When can I expect to stop having periods and what will it be like?
Most women stop having periods somewhere between 48 and 52, but this may
occur earlier or later, depend-ing on lifestyle, heredity, and other factors.
Hot flashes, vaginal dryness, and night sweats are the most common symptoms,
however many women also experience delayed or more frequent periods, heavy or
scant menstrual bleeding, and mood changes such as irritability or depres-sion.
These symptoms may occur fleetingly, or may last for several years or more.
I've seen a number of women who have made the transition through menopause
quite easily, with a mini- mum of symptoms. Other women, usually those who went
through menopause without knowing help was available for them, may have a
different story to tell and be very glad that it's all over. Many women think
they're starting menopause in their early forties, then discover that their
abnormal bleeding is caused by uterine fibroids (see the August, l990 issue of
The New Times for more information).
How can I be sure I'm going through menopause? If you are in your
late forties or early fifties, are having the symptoms mentioned above, and
your periods or changing or have stopped, it is highly likely that menopause is
occuring. It is important to consult with a physi- cian you trust, either a
gynecologist or an alternative practitioner such as a naturopath, or both, for
a number of reasons, rather than just going it on your own. If there is
abnormal bleeding, it may be important to rule out other causes besides
menopause, such as cervical, uterine, or ovarian cancer or fibroids, which are
unlikely, but possible. In some cases, it is important to get very specific
information through measuring blood levels of the various types of estrogen ad
of progesterone. New tests are available to measure the amount of bone loss,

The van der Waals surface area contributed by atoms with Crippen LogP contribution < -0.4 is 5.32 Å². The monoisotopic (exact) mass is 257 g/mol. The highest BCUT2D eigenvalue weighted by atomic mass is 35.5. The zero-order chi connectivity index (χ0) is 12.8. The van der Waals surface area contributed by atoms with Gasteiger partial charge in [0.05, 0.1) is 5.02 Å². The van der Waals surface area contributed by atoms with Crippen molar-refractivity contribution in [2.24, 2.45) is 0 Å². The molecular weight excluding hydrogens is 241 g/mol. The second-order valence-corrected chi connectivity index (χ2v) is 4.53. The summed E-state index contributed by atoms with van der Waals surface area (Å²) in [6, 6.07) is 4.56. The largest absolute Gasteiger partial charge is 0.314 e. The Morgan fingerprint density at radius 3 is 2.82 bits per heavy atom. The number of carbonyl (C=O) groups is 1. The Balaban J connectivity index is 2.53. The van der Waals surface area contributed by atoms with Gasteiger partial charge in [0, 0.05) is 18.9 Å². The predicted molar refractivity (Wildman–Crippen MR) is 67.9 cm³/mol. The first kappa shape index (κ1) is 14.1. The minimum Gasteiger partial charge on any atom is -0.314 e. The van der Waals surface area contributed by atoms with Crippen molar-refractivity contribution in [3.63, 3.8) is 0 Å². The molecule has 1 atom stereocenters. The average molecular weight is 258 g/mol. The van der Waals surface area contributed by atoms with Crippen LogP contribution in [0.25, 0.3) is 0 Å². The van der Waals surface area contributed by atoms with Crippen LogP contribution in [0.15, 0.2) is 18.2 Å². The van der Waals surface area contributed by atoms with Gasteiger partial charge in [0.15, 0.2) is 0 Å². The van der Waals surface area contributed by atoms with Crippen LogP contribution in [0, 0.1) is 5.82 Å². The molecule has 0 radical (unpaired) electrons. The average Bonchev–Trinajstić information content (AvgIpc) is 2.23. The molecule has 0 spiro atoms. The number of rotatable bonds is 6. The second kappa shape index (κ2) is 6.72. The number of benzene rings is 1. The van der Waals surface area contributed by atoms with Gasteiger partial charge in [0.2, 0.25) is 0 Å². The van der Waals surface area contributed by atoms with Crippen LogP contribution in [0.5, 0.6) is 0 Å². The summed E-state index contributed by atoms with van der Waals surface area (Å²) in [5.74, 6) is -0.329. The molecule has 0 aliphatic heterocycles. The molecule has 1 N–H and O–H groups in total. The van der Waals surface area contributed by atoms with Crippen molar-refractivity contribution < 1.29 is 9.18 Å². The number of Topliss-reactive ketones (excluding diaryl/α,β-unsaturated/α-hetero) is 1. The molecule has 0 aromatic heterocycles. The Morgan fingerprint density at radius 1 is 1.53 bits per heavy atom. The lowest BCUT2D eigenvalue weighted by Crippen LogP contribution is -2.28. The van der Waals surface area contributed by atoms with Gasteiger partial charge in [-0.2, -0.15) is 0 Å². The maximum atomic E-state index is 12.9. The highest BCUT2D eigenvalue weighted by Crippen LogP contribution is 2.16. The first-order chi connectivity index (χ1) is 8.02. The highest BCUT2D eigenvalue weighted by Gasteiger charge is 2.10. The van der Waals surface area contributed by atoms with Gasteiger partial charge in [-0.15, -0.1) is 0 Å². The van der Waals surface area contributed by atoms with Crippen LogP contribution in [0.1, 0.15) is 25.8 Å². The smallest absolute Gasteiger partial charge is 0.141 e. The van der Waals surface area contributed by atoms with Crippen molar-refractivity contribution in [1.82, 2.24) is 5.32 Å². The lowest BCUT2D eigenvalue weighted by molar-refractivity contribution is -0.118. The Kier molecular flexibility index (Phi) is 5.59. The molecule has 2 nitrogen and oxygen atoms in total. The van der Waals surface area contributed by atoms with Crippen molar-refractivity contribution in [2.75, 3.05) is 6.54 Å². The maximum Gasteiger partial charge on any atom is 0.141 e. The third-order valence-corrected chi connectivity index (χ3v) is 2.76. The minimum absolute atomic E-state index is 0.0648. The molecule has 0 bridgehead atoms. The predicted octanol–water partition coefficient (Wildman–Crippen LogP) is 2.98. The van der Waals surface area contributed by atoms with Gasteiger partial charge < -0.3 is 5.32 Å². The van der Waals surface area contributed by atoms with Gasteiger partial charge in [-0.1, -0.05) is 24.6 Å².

preferably during the first year after menopause, when up to 30% of the loss is
said to occur. Menopause is a very literally a change of life which
necessitates your making some choices. If you choose to take hormones, you need
regular gynecologic care. If you choose not to, there are definite dietary,
vitamin/mineral, and lifestyle recommendations which are very important for you
to integrate into your life. Choosing simply to avoid the issue entirely and
hope that all works out for the best is, in my opinion, not a responsible
What about hormones for menopause? The use of estrogen replacement
therapy (ERT) for women who have reached menopause with at least one ovary is
quite controversial and a very personal decision on the part of each woman.
Opinions on the subject range from the vehemently anti-hormone philosophy
espoused in Women and The Crisis in Sex Hormones by Seaman to the
attitude that, "Of course, you need to take hormones" of orthodox
gynecologists. I would estimate that 30 to 40% of my women patients
experiencing menopause choose to take estrogen. ERT is usually effective in
eliminating or improving hot flashes, vaginal dryness (often in conjunction
with a vaginal estrogen-containing cream), night sweats as well as preventing
osteoporosis. It may not address other symptoms such as wrinkling, aging, and
In the mid-70's, by which time ERT had been very popular for ten or
fifteen years, research began to indicate that ERT in post-menopausal women
could increase the risk of uterine cancer